Hulkenberg felt 'some human degradation' at end of Haas test


F1 returnee Nico Hulkenberg reckoned that his was well prepared for his debut with Haas in Abu Dhabi on Tuesday, but the German nevertheless felt "some human degradation" towards the end of his day of running.

Hulkenberg last drove an F1 car at the Hungaroring last summer when he was assigned to a Pirelli tyre test by Aston Martin.

His morning stint at Yas Marina on Tuesday was halted after 27 laps by a mechanical issue, but by the end of the day he had logged a healthy 110 laps onboard his new team's VF-22 car.

But Hulkenberg admitted that his day of brushing off the cobwebs and stretching his legs had been a bit of a physical ordeal, while it also reminded of the "intensity" of F1's new-generation cars.

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"It was hard, it was tough, I was feeling some human degradation towards the end of the day too. But that was to be expected," he said.

"Obviously it’s good, it does remind you, it does show you again the intensity these cars have and then you add the race to it, the competition, and it’s another story again,".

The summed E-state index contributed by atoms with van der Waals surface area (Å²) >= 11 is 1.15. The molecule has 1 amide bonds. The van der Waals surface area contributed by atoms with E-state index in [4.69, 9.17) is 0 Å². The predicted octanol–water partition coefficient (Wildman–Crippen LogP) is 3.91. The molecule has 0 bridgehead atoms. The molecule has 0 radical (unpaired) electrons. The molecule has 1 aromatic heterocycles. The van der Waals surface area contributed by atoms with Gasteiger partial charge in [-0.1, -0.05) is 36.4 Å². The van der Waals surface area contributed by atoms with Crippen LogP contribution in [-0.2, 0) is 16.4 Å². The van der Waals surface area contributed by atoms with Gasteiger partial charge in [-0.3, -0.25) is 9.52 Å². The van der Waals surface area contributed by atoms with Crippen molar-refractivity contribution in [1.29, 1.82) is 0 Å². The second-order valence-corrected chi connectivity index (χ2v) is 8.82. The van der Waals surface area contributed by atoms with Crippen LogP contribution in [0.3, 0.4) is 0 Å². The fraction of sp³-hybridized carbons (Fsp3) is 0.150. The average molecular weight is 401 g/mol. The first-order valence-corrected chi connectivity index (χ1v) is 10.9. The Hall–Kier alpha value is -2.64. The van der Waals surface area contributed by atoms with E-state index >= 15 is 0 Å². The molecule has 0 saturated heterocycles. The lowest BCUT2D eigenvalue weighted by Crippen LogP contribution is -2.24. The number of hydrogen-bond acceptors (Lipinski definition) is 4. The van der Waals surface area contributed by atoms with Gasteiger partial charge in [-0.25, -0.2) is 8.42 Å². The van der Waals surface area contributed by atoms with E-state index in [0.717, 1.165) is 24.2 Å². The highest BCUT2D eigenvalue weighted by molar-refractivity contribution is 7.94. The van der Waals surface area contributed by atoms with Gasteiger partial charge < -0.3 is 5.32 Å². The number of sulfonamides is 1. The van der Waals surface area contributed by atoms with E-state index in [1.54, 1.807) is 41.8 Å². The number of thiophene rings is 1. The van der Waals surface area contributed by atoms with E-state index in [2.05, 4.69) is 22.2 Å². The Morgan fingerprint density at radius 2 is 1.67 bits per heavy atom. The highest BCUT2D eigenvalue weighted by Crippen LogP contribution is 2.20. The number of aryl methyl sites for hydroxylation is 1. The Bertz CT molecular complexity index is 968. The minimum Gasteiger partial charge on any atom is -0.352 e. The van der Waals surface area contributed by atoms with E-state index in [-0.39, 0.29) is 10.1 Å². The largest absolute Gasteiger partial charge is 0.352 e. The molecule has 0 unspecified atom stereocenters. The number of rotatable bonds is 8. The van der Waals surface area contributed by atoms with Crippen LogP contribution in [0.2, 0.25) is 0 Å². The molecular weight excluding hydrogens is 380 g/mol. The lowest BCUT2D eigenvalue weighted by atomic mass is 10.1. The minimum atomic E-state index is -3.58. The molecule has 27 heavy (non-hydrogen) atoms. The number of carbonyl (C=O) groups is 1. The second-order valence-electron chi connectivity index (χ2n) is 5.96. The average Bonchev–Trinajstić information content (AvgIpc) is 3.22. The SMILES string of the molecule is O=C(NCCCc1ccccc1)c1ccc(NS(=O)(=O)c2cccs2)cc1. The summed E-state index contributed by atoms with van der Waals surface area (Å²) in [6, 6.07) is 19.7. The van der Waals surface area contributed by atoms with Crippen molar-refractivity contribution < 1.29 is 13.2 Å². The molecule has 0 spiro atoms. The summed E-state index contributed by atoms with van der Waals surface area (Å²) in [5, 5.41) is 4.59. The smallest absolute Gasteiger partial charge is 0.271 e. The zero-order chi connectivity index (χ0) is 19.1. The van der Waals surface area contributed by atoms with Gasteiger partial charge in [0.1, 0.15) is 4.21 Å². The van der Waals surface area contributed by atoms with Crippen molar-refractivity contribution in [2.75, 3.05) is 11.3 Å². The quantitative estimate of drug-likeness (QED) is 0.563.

"But I have a plan and I know what I have to do."


Save for the minor gremlin that had crept in in the morning, Hulkenberg's programme went pretty much according to plan, leaving him "satisfied and happy with the day".

"I think I adapted pretty quickly and felt comfortable soon," he said.

"Yeah, there is [the fact that] it feels like a different car – it starts already when they crank the engine and the engine comes alive and the kind of vibration from the power unit [you get], every power unit is different.

"But no, I think I got used to that pretty quickly."


Hulkenberg felt there were still a few "basics" to work out before next year's pre-season testing, details such as his ideal seat position, but performance remains his main focus.

"It was work and I felt limitations, which wasn’t unexpected to be honest," said the 35-year-old. "It’s not about laptime.

"The basic [things], the comfort happens parallel, but the important stuff is the performance stuff that you identify well: where can we do better? How can we go faster?

"And pinpoint that very well and try to work with the engineers to try to find ways and solutions with that.

"Obviously next year, there’s going to be a new car so the cards are going to be shuffled a bit again and we’ll see what we get when we start working."

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